Description is minimal, but there is enough suggested through the action that I could picture the scenes effectively. There are a whole host of supporting characters who were quite entertaining in their own right. Martin Bane was a particular favorite of mine; I enjoyed the way his character developed.

There are times when I just feel like escaping into a fun imaginary world, and Scout’s Honor is the perfect way to do that. It’s easy to read, hard to put down, and an all-around delightful way to spend a few hours for fans of sci-fi and fantasy alike.

BBBinary Boy is a short story about a young boy named Devin, raised by two intelligent machines aboard a spaceship. All the rest of the ship’s crew, including Devin’s parents, have been killed by a virus sweeping the ship. Devin alone survived, thanks to his having been sealed away as part of his recovery from cancer.

The two machines that raise him, Ark and Rue, have vastly different personalities, but both in their way teach the young boy how to survive. He comes to view them as his parents, and to wish that he were an invincible machine, instead of a weak human.

Because of the largely disastrous outcome of the mission, Ark and Rue have opted to return the ship to earth—which Devin is dreading. When they finally near the planet, it becomes clear that Earth has fallen on… well, I’ll just say “hard times,” and leave it at that. To survive, Devin has to leave Ark and Rue behind and venture onto what is, to him, a threatening and alien world.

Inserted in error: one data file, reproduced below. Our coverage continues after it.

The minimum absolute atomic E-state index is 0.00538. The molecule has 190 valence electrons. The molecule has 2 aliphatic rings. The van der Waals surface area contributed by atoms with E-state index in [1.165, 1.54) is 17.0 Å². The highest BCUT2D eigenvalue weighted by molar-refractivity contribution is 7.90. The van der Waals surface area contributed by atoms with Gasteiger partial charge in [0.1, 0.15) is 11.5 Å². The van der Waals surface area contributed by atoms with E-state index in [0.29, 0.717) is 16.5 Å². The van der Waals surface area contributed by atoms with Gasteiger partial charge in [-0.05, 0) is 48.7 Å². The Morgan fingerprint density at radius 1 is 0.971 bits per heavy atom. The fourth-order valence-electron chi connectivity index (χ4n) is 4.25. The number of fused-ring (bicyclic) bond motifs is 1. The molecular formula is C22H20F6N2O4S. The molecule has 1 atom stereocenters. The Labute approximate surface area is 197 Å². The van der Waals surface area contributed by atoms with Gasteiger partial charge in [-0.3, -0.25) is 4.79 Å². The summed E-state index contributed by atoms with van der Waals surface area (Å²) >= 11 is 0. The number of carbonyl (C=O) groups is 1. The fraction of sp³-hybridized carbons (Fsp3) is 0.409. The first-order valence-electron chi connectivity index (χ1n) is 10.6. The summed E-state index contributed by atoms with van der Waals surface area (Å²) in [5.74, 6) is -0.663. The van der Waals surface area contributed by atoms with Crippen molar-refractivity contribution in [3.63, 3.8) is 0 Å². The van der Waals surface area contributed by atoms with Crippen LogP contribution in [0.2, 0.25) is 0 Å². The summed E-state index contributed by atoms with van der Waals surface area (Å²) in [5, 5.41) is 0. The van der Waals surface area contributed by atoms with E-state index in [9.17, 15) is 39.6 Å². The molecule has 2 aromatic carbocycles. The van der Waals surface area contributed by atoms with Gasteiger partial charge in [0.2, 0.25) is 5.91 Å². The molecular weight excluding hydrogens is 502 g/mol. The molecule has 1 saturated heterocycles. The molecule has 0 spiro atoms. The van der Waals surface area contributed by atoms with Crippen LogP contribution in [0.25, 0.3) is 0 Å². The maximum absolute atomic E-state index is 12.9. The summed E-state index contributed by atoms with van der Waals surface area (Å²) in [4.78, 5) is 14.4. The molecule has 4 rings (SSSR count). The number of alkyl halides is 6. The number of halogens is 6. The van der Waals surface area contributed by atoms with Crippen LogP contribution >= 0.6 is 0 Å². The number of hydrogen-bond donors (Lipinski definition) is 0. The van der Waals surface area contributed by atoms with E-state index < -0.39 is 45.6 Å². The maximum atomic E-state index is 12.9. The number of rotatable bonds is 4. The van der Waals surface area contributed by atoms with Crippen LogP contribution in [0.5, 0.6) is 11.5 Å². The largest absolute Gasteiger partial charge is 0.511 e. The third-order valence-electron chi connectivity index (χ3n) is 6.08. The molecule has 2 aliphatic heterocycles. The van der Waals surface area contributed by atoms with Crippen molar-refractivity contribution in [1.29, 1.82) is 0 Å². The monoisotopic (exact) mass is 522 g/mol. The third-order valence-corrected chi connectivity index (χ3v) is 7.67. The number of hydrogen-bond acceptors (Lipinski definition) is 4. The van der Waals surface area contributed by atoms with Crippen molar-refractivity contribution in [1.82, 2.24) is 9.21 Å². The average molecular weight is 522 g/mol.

It’s a tight, well-written science fiction tale. All three major characters are efficiently described, and I really liked the contrast between Ark’s warm, soft personality and Rue’s pragmatic, engineering mindset.

If the book has a flaw, it’s that it ends too soon! I wanted to find out more about what Devin would do. And yes, this is book one of a series, but from reading the description of book two, I gather that it’s not a continuation of the same story. 

On the other hand, I sort of understand, because it would be challenging to continue the story given what happens to Devin in the last act. It’s full of intriguing possibilities that simultaneously beg to be explored but would be very difficult, if not downright impossible to write—at least, if it continued from Devin’s perspective.

This is a quick read that nevertheless manages to create an interesting world with strong characters. Fans of all types of sci-fi will certainly want to give it a read.